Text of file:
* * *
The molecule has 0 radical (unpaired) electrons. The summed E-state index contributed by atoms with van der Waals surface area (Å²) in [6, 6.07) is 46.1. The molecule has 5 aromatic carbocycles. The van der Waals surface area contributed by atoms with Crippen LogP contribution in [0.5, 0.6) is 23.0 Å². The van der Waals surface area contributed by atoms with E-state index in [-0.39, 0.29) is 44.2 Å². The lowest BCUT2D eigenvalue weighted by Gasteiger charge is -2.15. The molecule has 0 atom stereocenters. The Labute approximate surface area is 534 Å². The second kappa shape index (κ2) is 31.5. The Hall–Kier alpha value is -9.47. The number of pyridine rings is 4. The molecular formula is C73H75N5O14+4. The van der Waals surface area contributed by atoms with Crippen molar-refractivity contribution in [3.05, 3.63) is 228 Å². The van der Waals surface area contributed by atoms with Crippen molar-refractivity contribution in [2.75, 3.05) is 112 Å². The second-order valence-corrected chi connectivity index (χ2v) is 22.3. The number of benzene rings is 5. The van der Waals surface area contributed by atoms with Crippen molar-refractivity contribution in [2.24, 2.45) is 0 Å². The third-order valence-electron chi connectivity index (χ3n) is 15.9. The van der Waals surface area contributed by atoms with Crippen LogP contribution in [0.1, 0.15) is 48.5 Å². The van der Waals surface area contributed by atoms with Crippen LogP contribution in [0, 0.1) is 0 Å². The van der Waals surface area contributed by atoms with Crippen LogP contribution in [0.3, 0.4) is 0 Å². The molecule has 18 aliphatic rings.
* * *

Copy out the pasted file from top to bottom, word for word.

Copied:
The molecule has 0 radical (unpaired) electrons. The summed E-state index contributed by atoms with van der Waals surface area (Å²) in [6, 6.07) is 46.1. The molecule has 5 aromatic carbocycles. The van der Waals surface area contributed by atoms with Crippen LogP contribution in [0.5, 0.6) is 23.0 Å². The van der Waals surface area contributed by atoms with E-state index in [-0.39, 0.29) is 44.2 Å². The lowest BCUT2D eigenvalue weighted by Gasteiger charge is -2.15. The molecule has 0 atom stereocenters. The Labute approximate surface area is 534 Å². The second kappa shape index (κ2) is 31.5. The Hall–Kier alpha value is -9.47. The number of pyridine rings is 4. The molecular formula is C73H75N5O14+4. The van der Waals surface area contributed by atoms with Crippen molar-refractivity contribution in [3.05, 3.63) is 228 Å². The van der Waals surface area contributed by atoms with Crippen molar-refractivity contribution in [2.75, 3.05) is 112 Å². The second-order valence-corrected chi connectivity index (χ2v) is 22.3. The number of benzene rings is 5. The van der Waals surface area contributed by atoms with Crippen molar-refractivity contribution in [2.24, 2.45) is 0 Å². The third-order valence-electron chi connectivity index (χ3n) is 15.9. The van der Waals surface area contributed by atoms with Crippen LogP contribution in [0.1, 0.15) is 48.5 Å². The van der Waals surface area contributed by atoms with Crippen LogP contribution in [0, 0.1) is 0 Å². The van der Waals surface area contributed by atoms with Crippen LogP contribution in [0.3, 0.4) is 0 Å². The molecule has 18 aliphatic rings.